Holly Pester used a great example in her article in Poetry News Vol 109:2 Looking at ‘The other plum poem’ by William Carlos Williams
To a Poor Old Woman
They taste good to her
They taste good
to her. They taste
good to her
In four short lines, moving the line breaks has created a pattern of different meanings and emphasis and intensified the sensation within the poem. Wow, powerful things these line breaks!
Here’s one of mine, the title poem from the pamphlet and one where line breaks play a significant part in the reading and meaning of the poem.
The dogs that chase bicycle wheels
stare out of windows,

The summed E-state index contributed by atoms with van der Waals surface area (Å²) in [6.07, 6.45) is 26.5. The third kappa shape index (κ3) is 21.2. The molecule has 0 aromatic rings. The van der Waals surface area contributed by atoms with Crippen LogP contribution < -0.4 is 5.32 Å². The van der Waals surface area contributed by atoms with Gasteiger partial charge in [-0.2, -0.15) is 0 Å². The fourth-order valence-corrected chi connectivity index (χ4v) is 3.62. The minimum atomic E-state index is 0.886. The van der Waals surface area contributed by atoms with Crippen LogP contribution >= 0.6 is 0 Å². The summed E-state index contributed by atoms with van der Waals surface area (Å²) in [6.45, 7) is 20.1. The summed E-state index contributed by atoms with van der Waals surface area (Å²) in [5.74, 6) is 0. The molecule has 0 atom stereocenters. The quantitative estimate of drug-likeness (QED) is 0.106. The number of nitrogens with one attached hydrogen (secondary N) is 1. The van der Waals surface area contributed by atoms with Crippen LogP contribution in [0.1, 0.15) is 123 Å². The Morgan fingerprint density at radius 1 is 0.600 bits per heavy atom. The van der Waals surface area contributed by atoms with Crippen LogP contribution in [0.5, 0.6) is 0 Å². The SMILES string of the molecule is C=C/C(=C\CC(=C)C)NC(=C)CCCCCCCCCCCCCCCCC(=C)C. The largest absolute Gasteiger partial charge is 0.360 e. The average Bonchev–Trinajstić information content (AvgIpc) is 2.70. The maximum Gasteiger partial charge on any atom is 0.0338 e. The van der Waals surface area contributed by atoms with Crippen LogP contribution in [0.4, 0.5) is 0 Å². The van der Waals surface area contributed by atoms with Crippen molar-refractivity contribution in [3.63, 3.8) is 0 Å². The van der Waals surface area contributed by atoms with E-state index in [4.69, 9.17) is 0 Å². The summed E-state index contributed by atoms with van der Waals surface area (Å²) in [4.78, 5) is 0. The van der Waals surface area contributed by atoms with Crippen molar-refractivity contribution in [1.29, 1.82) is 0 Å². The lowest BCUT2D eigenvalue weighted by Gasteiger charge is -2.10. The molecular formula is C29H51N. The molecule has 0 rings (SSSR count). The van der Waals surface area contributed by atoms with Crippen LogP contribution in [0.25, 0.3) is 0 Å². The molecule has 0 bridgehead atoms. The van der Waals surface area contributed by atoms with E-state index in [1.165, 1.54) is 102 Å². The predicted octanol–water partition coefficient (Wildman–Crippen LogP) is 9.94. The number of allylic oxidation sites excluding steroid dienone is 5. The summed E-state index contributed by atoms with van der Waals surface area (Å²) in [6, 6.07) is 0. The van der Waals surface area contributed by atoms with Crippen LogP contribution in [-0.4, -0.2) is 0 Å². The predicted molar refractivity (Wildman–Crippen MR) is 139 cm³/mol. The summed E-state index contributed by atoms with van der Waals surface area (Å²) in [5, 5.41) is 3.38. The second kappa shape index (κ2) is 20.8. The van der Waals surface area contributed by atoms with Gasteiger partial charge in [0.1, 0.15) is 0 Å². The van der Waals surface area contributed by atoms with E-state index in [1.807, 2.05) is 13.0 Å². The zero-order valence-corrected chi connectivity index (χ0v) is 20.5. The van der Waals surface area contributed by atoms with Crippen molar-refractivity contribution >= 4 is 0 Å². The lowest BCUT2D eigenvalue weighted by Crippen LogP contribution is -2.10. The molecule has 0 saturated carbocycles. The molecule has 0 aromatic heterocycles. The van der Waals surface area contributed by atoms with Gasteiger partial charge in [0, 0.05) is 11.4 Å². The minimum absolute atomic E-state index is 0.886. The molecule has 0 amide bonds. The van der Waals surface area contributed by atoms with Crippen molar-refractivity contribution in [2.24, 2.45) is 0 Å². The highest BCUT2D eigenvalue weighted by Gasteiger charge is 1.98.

checking the boundaries
checking the boundaries.
They have territories to protect,
from the backs of sofas
to front doors,
whole worlds held in their flat eyes.
Postmen breach defences,
to be bitten, ripped and pissed on.
Straining to a point always
just in front of their noses,
clicking of bicycle wheels
tricking them into the frenzy of a chase
for the white scut of a rabbit.
Unceasingly they scout crowded horizons
for what is not there,